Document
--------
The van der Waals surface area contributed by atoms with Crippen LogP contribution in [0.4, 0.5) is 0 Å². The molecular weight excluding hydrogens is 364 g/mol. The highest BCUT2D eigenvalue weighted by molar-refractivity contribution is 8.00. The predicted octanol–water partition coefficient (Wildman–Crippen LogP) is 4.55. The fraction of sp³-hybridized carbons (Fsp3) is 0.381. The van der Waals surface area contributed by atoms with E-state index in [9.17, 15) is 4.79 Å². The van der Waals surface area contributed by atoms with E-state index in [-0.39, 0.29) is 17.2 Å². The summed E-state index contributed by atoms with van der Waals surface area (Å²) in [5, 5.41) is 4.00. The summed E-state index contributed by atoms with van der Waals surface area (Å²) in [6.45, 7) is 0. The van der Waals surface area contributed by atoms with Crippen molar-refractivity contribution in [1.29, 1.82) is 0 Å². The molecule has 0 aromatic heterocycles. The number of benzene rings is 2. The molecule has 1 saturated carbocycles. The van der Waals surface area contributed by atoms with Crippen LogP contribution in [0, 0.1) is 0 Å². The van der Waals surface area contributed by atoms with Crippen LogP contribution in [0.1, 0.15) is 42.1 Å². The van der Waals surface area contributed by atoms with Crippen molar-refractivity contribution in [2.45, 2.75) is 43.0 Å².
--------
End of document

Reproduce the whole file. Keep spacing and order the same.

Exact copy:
The van der Waals surface area contributed by atoms with Crippen LogP contribution in [0.4, 0.5) is 0 Å². The molecular weight excluding hydrogens is 364 g/mol. The highest BCUT2D eigenvalue weighted by molar-refractivity contribution is 8.00. The predicted octanol–water partition coefficient (Wildman–Crippen LogP) is 4.55. The fraction of sp³-hybridized carbons (Fsp3) is 0.381. The van der Waals surface area contributed by atoms with E-state index in [9.17, 15) is 4.79 Å². The van der Waals surface area contributed by atoms with E-state index in [-0.39, 0.29) is 17.2 Å². The summed E-state index contributed by atoms with van der Waals surface area (Å²) in [5, 5.41) is 4.00. The summed E-state index contributed by atoms with van der Waals surface area (Å²) in [6.45, 7) is 0. The van der Waals surface area contributed by atoms with Crippen molar-refractivity contribution in [1.29, 1.82) is 0 Å². The molecule has 0 aromatic heterocycles. The number of benzene rings is 2. The molecule has 1 saturated carbocycles. The van der Waals surface area contributed by atoms with Crippen LogP contribution in [0, 0.1) is 0 Å². The van der Waals surface area contributed by atoms with Crippen LogP contribution in [0.1, 0.15) is 42.1 Å². The van der Waals surface area contributed by atoms with Crippen molar-refractivity contribution in [2.45, 2.75) is 43.0 Å².